22nd April 2019
Smoking: A Warning from your Dentist
Smoking, as we all know, is bad for your dental health. There are an estimated 6.1 million smokers in England, which is just below 15% of the population, and we’re willing to bet they don’t realise what smoking is doing to their dental health and teeth. Heed these warnings from your dentist in Stourbridge…
Smoking affects your gums
Most adults in the UK are currently experiencing some form of gum disease, whether that gum disease is mild or severe. Continuously smoking tobacco causes a lack of oxygen in your bloodstream, leading to gums that are already showing the signs of infection and disease to not be able to heal properly. This kind of gum deterioration is actually one of the leading causes of tooth loss in adults, and smoking can greatly exacerbate this. Gum disease progresses and worsens far faster in regular smokers than it does in non-smokers. Furthermore, smoking can also change the pH levels in your mouth that lead to the build-up of plaque and tartar. When plaque and tartar collect on the tooth surfaces and sit atop the gum line, they irritate it and cause it to recede, worsening the signs of gum disease.
Smoking and smoker’s breath
Smoker’s breath may be an unpleasant smell, but there’s a very sinister undertone. Your lungs are made up of tiny membranes called bronchioles that each inhale of air pass through so that they may filter oxygen through to the bloodstream. Your bronchioles are made up of lots of tiny passageways and air holes that make them spongey, so naturally, when you inhale your smoke it passes through these chambers too. Smoke particles get trapped in these air holes and come out on your breath when you laugh, speak, and exhale. This is why smokers’ breath can smell stale because it’s often old smoke particles that are being knocked loose.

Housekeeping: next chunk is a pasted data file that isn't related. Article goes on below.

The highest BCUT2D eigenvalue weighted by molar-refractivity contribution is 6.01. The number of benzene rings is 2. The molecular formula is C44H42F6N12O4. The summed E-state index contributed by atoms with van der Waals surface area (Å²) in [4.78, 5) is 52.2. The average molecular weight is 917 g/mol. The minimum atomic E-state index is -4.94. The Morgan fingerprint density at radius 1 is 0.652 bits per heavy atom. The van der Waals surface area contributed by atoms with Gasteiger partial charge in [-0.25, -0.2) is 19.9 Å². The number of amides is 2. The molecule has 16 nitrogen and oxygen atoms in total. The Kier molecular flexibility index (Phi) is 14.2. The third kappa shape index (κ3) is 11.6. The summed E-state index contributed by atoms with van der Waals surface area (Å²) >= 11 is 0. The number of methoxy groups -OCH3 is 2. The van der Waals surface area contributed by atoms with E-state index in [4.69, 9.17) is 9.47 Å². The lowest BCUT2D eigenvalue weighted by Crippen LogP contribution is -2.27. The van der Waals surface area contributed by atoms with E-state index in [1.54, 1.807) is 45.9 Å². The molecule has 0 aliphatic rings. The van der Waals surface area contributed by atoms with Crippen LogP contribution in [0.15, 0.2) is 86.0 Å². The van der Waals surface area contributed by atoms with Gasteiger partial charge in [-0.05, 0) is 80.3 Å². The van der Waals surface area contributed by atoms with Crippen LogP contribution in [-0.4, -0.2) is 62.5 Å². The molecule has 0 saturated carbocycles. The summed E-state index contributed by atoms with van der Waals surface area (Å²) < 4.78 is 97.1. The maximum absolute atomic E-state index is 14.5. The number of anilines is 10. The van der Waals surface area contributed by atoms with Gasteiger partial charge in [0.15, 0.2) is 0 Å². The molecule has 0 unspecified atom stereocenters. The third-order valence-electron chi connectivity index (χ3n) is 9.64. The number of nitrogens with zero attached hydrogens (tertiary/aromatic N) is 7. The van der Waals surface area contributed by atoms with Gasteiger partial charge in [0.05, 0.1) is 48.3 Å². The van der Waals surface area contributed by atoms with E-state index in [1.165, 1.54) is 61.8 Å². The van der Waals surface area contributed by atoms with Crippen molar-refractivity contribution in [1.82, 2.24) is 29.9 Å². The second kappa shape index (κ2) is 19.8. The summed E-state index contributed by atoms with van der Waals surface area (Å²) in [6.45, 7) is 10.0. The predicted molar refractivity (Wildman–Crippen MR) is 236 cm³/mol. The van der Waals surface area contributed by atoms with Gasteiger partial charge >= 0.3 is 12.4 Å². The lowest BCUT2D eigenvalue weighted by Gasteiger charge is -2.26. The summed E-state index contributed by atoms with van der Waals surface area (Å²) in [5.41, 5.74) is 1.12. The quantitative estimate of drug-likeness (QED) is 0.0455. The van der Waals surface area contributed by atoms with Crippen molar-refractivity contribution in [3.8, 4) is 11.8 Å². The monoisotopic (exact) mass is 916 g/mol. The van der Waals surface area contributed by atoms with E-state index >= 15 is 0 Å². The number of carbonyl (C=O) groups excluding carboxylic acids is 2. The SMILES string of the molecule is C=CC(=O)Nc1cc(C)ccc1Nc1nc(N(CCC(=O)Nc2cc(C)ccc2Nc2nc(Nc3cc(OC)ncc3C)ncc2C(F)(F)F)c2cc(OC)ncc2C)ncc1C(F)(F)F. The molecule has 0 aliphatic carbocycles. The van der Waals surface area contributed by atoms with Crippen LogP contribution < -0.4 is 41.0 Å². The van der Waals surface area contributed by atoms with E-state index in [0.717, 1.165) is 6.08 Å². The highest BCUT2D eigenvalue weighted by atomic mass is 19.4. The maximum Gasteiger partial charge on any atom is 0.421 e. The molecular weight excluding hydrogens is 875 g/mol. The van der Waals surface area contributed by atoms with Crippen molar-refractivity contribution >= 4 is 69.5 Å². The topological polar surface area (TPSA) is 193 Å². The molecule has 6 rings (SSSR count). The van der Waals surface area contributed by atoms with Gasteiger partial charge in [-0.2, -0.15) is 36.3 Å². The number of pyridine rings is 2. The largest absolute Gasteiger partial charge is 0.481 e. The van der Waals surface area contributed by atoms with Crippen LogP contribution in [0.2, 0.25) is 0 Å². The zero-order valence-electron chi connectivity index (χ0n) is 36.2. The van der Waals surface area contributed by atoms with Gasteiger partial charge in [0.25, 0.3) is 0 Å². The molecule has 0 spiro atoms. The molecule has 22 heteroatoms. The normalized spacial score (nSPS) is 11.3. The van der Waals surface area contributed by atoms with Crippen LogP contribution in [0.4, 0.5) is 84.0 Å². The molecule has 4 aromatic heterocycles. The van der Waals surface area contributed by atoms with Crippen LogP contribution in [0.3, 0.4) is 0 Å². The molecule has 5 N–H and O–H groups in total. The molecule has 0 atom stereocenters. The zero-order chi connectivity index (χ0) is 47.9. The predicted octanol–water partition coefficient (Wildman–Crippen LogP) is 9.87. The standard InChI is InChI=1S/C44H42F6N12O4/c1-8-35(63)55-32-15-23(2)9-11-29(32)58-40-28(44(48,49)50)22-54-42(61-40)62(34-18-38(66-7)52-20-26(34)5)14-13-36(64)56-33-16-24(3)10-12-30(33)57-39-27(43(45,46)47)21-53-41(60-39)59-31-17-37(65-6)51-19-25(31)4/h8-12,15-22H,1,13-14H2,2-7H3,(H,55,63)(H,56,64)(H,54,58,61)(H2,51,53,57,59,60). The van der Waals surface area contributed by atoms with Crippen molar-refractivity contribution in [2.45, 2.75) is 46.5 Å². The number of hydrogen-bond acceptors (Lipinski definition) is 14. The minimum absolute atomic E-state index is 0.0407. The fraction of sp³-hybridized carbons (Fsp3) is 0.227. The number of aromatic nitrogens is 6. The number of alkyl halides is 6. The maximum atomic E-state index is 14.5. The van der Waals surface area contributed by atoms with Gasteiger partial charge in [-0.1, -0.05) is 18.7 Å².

Smoking and mouth cancer
Statistics released by the NHS approximate that 90% of people with cancer in the mouth, tongue, lips, and throat currently use or have frequently used tobacco. This is a huge proportion of smokers to non-smokers developing this kind of cancer and is one of the many reasons your dentist wants you to cut back on your tobacco usage. Your dentist can also help you learn and identify the signs of mouth cancer, but it’s always best to cut back on these unhealthy and risky habits.
Visit your dentist!
If you’re beginning to notice certain changes in your mouth or the deterioration of your gums, visit your dentist to receive expert advice. We can help you perfect your at-home care, provide lifestyle information and advice on how to change your habits, and perform treatments that will help to maintain and reinstate the health of your mouth. You might benefit from our blog post to take action against mouth cancer in which we detail how to check your own mouth for the signs of mouth cancer and what to look out for.
Visit one of our professionals at the Lion Dental Centre to keep your teeth, gums, and mouth in the best condition possible. Get in touch on 01384 376336 to book your dentist appointment today.